The Syntax of Class: Writing Inequality in Nineteenth-Century America

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Lacking a native language for expressing class differences, American writers in the wake of the European revolutions of 1848 struggled to find social taxonomies able to captureand manageincreasingly apparent inequalities of wealth and power. As new social types emerged, and with them, new narratives of success and failure, police and reformers became weary of the dangerous classes, while novelists as different as Maria Cummins, Nathaniel Hawthorne, Frank Webb, Elizabeth Stuart Phelps, and Horatio Alger, Jr., focused their ...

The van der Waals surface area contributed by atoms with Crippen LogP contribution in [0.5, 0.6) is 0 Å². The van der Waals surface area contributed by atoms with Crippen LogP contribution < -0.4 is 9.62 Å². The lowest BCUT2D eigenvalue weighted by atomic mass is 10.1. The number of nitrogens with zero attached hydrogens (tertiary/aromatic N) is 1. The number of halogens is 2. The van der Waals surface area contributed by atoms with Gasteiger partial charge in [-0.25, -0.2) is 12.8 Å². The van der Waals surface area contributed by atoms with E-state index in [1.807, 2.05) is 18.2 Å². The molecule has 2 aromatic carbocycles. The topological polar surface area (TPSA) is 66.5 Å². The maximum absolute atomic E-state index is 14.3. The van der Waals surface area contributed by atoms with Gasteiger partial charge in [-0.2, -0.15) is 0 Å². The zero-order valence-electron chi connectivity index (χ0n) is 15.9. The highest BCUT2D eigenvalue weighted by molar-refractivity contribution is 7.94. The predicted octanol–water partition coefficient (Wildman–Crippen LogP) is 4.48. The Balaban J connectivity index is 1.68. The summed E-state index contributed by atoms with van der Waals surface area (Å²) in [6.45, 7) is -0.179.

The Syntax of Class: Writing Inequality in Nineteenth-Century America 2006, University of Michigan Press, Ann Arbor, MI

ISBN-13: 9780472031818

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The Syntax of Class: Writing Inequality in Nineteenth-Century America 2003, Princeton University Press, Princeton, NJ

ISBN-13: 9780691113890

Hardcover

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